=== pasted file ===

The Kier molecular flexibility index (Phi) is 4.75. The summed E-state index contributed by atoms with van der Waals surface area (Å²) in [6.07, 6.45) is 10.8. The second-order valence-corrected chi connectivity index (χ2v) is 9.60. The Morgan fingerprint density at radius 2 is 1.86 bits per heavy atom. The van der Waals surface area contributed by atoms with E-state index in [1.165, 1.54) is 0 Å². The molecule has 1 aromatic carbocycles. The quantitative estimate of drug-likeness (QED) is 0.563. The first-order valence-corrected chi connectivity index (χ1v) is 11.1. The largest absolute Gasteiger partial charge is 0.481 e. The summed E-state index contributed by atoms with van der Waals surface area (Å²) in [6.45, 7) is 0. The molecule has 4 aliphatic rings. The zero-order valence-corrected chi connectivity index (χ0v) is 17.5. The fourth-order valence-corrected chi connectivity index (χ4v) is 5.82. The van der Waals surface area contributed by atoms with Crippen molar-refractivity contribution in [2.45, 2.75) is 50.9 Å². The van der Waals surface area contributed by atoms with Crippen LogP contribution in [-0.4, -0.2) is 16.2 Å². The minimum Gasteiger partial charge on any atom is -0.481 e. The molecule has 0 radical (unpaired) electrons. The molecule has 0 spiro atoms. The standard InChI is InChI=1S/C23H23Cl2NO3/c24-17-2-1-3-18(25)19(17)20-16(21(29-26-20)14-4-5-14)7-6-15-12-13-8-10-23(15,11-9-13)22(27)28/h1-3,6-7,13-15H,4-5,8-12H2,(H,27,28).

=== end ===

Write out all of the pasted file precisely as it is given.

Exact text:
The Kier molecular flexibility index (Phi) is 4.75. The summed E-state index contributed by atoms with van der Waals surface area (Å²) in [6.07, 6.45) is 10.8. The second-order valence-corrected chi connectivity index (χ2v) is 9.60. The Morgan fingerprint density at radius 2 is 1.86 bits per heavy atom. The van der Waals surface area contributed by atoms with E-state index in [1.165, 1.54) is 0 Å². The molecule has 1 aromatic carbocycles. The quantitative estimate of drug-likeness (QED) is 0.563. The first-order valence-corrected chi connectivity index (χ1v) is 11.1. The largest absolute Gasteiger partial charge is 0.481 e. The summed E-state index contributed by atoms with van der Waals surface area (Å²) in [6.45, 7) is 0. The molecule has 4 aliphatic rings. The zero-order valence-corrected chi connectivity index (χ0v) is 17.5. The fourth-order valence-corrected chi connectivity index (χ4v) is 5.82. The van der Waals surface area contributed by atoms with Crippen molar-refractivity contribution in [2.45, 2.75) is 50.9 Å². The van der Waals surface area contributed by atoms with Crippen LogP contribution in [-0.4, -0.2) is 16.2 Å². The minimum Gasteiger partial charge on any atom is -0.481 e. The molecule has 0 radical (unpaired) electrons. The molecule has 0 spiro atoms. The standard InChI is InChI=1S/C23H23Cl2NO3/c24-17-2-1-3-18(25)19(17)20-16(21(29-26-20)14-4-5-14)7-6-15-12-13-8-10-23(15,11-9-13)22(27)28/h1-3,6-7,13-15H,4-5,8-12H2,(H,27,28).